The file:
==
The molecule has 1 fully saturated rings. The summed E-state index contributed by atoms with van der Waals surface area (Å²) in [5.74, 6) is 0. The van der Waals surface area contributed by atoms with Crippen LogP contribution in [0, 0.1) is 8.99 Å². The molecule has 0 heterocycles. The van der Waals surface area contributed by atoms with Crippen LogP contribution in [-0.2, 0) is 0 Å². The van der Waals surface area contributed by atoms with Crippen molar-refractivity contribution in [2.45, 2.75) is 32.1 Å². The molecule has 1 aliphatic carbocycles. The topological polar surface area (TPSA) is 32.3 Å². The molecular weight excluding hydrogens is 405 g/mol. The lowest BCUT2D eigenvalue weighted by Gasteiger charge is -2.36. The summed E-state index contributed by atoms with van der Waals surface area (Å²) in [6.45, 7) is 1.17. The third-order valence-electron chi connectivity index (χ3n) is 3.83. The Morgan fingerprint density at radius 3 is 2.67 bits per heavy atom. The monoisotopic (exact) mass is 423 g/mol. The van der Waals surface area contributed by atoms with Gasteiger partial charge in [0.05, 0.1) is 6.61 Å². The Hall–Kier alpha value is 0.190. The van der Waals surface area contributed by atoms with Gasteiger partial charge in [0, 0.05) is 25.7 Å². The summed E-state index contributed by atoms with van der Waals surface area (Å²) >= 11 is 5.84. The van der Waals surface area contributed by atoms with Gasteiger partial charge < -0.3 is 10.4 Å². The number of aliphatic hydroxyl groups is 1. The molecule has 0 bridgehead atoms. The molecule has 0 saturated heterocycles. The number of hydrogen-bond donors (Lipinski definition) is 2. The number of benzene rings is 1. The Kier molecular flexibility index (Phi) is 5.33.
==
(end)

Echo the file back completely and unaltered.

The molecule has 1 fully saturated rings. The summed E-state index contributed by atoms with van der Waals surface area (Å²) in [5.74, 6) is 0. The van der Waals surface area contributed by atoms with Crippen LogP contribution in [0, 0.1) is 8.99 Å². The molecule has 0 heterocycles. The van der Waals surface area contributed by atoms with Crippen LogP contribution in [-0.2, 0) is 0 Å². The van der Waals surface area contributed by atoms with Crippen molar-refractivity contribution in [2.45, 2.75) is 32.1 Å². The molecule has 1 aliphatic carbocycles. The topological polar surface area (TPSA) is 32.3 Å². The molecular weight excluding hydrogens is 405 g/mol. The lowest BCUT2D eigenvalue weighted by Gasteiger charge is -2.36. The summed E-state index contributed by atoms with van der Waals surface area (Å²) in [6.45, 7) is 1.17. The third-order valence-electron chi connectivity index (χ3n) is 3.83. The Morgan fingerprint density at radius 3 is 2.67 bits per heavy atom. The monoisotopic (exact) mass is 423 g/mol. The van der Waals surface area contributed by atoms with Gasteiger partial charge in [0.05, 0.1) is 6.61 Å². The Hall–Kier alpha value is 0.190. The van der Waals surface area contributed by atoms with Gasteiger partial charge in [0, 0.05) is 25.7 Å². The summed E-state index contributed by atoms with van der Waals surface area (Å²) >= 11 is 5.84. The van der Waals surface area contributed by atoms with Gasteiger partial charge < -0.3 is 10.4 Å². The number of aliphatic hydroxyl groups is 1. The molecule has 0 bridgehead atoms. The molecule has 0 saturated heterocycles. The number of hydrogen-bond donors (Lipinski definition) is 2. The number of benzene rings is 1. The Kier molecular flexibility index (Phi) is 5.33.